Otago Polytechnic

Kelli Te Maihāroa explores a legacy of peace-making. 

E whakatewhatewha ana a Kelli Te Maiharoa i te whakawhiwhika o te houhaka roko.

Te Maihāroa (?-1885) was rakatira (chief) of Waitaha iwi and the last tohuka (expert priest and healer) of Te Wai Pounamu. Waitaha followed the atua of Rongo (God of Peace), and the tikaka of rakimārie (peaceful living). In 1877 Te Maihāroa led his people on a journey up the Waitaki valley to settle at Te Ao Mārama, the world of light, known today as Ōmārama. This migration, called Te Heke, was to guard Māori from the influence of encroaching colonial settlers, and to occupy the hinterlands in an attempt to protect ancestral land through ahi-kā-roa (long burning ancestral fires of occupation). Sadly, two years later they were driven out of Ōmārama and Te Heke returned to the coast to build a new village at Korotuaheka, on the south side of near the Waitaki river.

Descendants retraced the footsteps of their tīpuna in 2012 and 2016, trekking up and down the Waitaki valley. Bronwyn Judge made a documentary of the 2016 hīkoi, which included interviews with some of the whānau. Kelli Te Maihāroa, a direct descendant of Te Maihāroa, was part of the organising committee for both walks. Kelli works for Otago Polytechnic as Tumuaki: Rakahau Māori, Director of Māori Research and Kaihautū: Te Kāhui Whetū, Leader of Capable Māori.

Kelli worked with her former colleague and friend Dr Janine Joyce to write about whānau experiences on Te Heke 2016. Using kaupapa Māori methodology for their research, Kelli and Janine Joyce independently analysed Bronwyn's film to identify the themes from this journey. They then re-examined the film jointly, to identify shared whānau experiences. The six themes are like separate, but interconnected strands of the braided Waitaki river:

  • Papatūānuku | Earth Mother – it is important to nourish her mauri or spiritual life essence
  • Wairua | Spirit – sharing our love and blessings with each other, the landscape, Earth Mother makes a difference
  • Whakapapa | genealogy – reconnection of ancestral bloodlines, but also wider with humanity through spirit
  • Whanaukataka | Relationships – ancestral links, links with other Māori prophets and passive resistance movements such as Parihaka
  • Taiao | Environment - Papatūānuku doesn’t belong to us, Māori or Pākehā, spiritual connection, re-clothe her
  • Mōhiotaka | Māramataka - Knowledge and Understanding

Kelli and Janine conclude that being a child of peace is about being in a state of awareness and communication with all aspects of life, which includes caring for Papatūanuku, and all physical and non-physical energies. Peace is not a movement, but a way of being.

 


 

He rakatira a Te Maihāroa (?-1885) o te iwi o Waitaha, ā, ko ia te tohuka whakamutuka o Te Wai Pounamu. I whai te iwi o Waitaha i a Rongo[TT1] me te tikaka o rakimārie. I te tau 1877, i ārahi a Te Maihāroa i ana tākata i tētahi haereka ki te kōawaawa o Waitaki ki tau ki Te Ao Mārama, ko Ōmārama i tēnei rā. I tautiaki tēnei haereka, ko Te Heke te ikoa, i te iwi Māori nā kā tākata whai Pākehā, kia noho hoki i kā tuawhenua hei whakahaumaru i te whenua mā te ahi-kā-roa. Heoi anō ko te mate, e rua kā tau i pahure, ā, i whiu rātou i Ōmārama, ā, i hoki a Te Heke ki tai kia hakaia tētahi kāika hou ki Korotuaheka, kei te taha toka e tata ana ki te awa o Waitaki.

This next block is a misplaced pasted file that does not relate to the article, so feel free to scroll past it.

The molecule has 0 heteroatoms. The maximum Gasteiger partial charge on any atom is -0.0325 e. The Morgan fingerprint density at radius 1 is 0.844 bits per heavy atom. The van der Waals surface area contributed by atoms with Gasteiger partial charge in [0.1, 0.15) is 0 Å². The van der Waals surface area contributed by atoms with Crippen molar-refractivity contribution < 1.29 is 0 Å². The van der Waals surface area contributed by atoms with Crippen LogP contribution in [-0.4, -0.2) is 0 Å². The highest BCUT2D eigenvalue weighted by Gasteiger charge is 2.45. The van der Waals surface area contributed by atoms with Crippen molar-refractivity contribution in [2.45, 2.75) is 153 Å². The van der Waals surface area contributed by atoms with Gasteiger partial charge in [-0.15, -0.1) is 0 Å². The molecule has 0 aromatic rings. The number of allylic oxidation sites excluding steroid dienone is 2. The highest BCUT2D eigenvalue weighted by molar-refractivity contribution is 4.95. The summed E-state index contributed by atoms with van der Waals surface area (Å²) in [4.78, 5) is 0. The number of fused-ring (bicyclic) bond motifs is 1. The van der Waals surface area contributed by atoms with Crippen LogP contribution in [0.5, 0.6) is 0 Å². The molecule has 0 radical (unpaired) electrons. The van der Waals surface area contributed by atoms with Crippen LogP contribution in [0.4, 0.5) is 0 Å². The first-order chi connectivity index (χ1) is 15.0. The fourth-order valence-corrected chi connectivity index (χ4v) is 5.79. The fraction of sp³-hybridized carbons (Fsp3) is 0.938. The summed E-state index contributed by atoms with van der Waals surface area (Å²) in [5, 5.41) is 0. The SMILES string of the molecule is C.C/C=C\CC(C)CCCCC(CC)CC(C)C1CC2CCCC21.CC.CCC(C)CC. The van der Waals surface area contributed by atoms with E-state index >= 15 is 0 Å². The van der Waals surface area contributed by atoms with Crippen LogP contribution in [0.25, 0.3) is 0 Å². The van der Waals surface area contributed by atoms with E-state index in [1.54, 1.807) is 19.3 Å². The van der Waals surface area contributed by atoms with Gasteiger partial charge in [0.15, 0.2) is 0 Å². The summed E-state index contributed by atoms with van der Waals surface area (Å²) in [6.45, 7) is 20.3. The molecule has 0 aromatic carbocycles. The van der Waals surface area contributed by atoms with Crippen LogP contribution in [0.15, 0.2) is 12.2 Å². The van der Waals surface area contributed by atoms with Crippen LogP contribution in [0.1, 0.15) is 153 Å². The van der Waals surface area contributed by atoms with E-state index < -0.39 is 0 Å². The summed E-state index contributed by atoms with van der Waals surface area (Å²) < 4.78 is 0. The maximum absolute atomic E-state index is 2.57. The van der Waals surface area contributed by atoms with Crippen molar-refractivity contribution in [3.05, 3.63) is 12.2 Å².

I te tau 2012 me te tau 2016, i whai kā uri i kā tapuwae a ō rātou tīpuna, e hikoi ana i te kōawaawa o Waitaki. I hakaia e Bronwyn Judge tētahi motuheka o te hīkoi i te tau 2016, ā, i whakaurua ētahi uiui ki ētahi whānau. Ko Kelli Te Maihāroa, he uri o Te Maihāroa, tētahi o te komiti whakahaere mō kā hikoi e rua. E mahi ana a Kelli ki Te Kura Matatini ki Otago hei Tumuaki: Rakahau Māori, hei Kaihautū: Te Kāhui Whetū hoki.

I mahi tahi a Kelli rāua ko tana hoa mahi, ko Tākuta Janine Joyce kia tuhi mō kā wheako o kā whānau i Te Heke 2016. Ka mahi i te tukaka rakahau kaupapa Māori mō te rakahau, i arohaehae motuhake a Kelli rāua ko Janine Joyce i te kiriata a Bronwyn kia tautuhi i kā tāhuhu o tēnei haereka. Kātahi ka arohaehae kātahi, kia tautuhi i kā wheako o kā whānau. He pērā anō kā tāhuhu e ono ki te kāwai o te Waitaki, he motuhake, he honoka

  • Ko Papatūānuku - he mea whakahirahira kia whākai i tōna mauri
  • Ko te wairua - e tohatoha ana tō tātou aroha ki a tātou anō, ki te whenua, ki a Papatūānuku.
  • Ko te whakapapa - ka hono anō i kā whakapapa, ekari anō ki te ao whānui mā te wairua
  • Ko te whanaukataka - ko kā honoka whakapapa, ko kā honoka ki ētahi atu matakite Māori, ki ētahi atu kaupapa kairiri kūpapa, pērā i a Parihaka.
  • Ko te Taiao - Ehara nō mātou, Māori mai, Pākehā mai, a Papatūānuku, he honoka ā-wairua, me whāriki anō i a ia
  • Ko te mōhiotaka - te mōhiotaka me te māramataka

Ka whakatau a Kelli rāua ko Janine, kia tū hei tamaiti o te rakimārie, me whai hinekaro, me whakawhitiwhiti whakaaro ki kā āhuataka katoa o te ao, ka whakaurua te manaaki i a Papatūānuku me kā momo ā-tinana, ā-wairua hoki. Ehara te rakimārie i te kairiri, he momo oraka kē.

 

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MĀORI & INDIGENEITY

Image credit: Te Maihāroa whānau, used with permission

Waihao whānau 1927

September 2019